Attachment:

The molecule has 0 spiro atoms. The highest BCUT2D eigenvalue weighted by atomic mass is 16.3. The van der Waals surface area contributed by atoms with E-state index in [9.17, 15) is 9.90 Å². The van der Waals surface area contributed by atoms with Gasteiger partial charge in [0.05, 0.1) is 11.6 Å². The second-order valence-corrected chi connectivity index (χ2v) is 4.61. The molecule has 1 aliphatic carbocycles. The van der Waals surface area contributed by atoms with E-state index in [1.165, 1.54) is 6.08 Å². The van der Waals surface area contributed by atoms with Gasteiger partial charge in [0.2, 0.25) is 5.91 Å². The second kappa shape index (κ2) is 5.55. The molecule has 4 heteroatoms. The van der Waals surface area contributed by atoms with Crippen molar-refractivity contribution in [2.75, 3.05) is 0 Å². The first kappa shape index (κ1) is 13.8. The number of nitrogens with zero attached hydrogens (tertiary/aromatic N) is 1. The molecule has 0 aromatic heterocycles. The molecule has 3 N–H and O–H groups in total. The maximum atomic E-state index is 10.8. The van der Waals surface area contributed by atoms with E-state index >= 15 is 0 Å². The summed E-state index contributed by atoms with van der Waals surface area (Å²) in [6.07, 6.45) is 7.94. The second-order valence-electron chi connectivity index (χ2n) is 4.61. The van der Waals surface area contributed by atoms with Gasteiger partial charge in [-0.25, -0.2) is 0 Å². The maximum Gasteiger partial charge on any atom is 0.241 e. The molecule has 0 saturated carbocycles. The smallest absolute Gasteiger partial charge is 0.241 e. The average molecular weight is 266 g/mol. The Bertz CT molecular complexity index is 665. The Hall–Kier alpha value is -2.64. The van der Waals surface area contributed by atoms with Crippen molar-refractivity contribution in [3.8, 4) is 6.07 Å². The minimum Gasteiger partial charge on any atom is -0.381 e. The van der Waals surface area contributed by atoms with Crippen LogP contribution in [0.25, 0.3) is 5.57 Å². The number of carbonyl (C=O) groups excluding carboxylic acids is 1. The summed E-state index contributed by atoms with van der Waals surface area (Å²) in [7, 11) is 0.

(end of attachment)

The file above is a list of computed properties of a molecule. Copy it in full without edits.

The molecule has 0 spiro atoms. The highest BCUT2D eigenvalue weighted by atomic mass is 16.3. The van der Waals surface area contributed by atoms with E-state index in [9.17, 15) is 9.90 Å². The van der Waals surface area contributed by atoms with Gasteiger partial charge in [0.05, 0.1) is 11.6 Å². The second-order valence-corrected chi connectivity index (χ2v) is 4.61. The molecule has 1 aliphatic carbocycles. The van der Waals surface area contributed by atoms with E-state index in [1.165, 1.54) is 6.08 Å². The van der Waals surface area contributed by atoms with Gasteiger partial charge in [0.2, 0.25) is 5.91 Å². The second kappa shape index (κ2) is 5.55. The molecule has 4 heteroatoms. The van der Waals surface area contributed by atoms with Crippen molar-refractivity contribution in [2.75, 3.05) is 0 Å². The first kappa shape index (κ1) is 13.8. The number of nitrogens with zero attached hydrogens (tertiary/aromatic N) is 1. The molecule has 0 aromatic heterocycles. The molecule has 3 N–H and O–H groups in total. The maximum atomic E-state index is 10.8. The van der Waals surface area contributed by atoms with E-state index >= 15 is 0 Å². The summed E-state index contributed by atoms with van der Waals surface area (Å²) in [6.07, 6.45) is 7.94. The second-order valence-electron chi connectivity index (χ2n) is 4.61. The van der Waals surface area contributed by atoms with Gasteiger partial charge in [-0.25, -0.2) is 0 Å². The maximum Gasteiger partial charge on any atom is 0.241 e. The molecule has 0 saturated carbocycles. The smallest absolute Gasteiger partial charge is 0.241 e. The average molecular weight is 266 g/mol. The Bertz CT molecular complexity index is 665. The Hall–Kier alpha value is -2.64. The van der Waals surface area contributed by atoms with Crippen molar-refractivity contribution in [3.8, 4) is 6.07 Å². The minimum Gasteiger partial charge on any atom is -0.381 e. The van der Waals surface area contributed by atoms with Crippen LogP contribution in [0.25, 0.3) is 5.57 Å². The number of carbonyl (C=O) groups excluding carboxylic acids is 1. The summed E-state index contributed by atoms with van der Waals surface area (Å²) in [7, 11) is 0.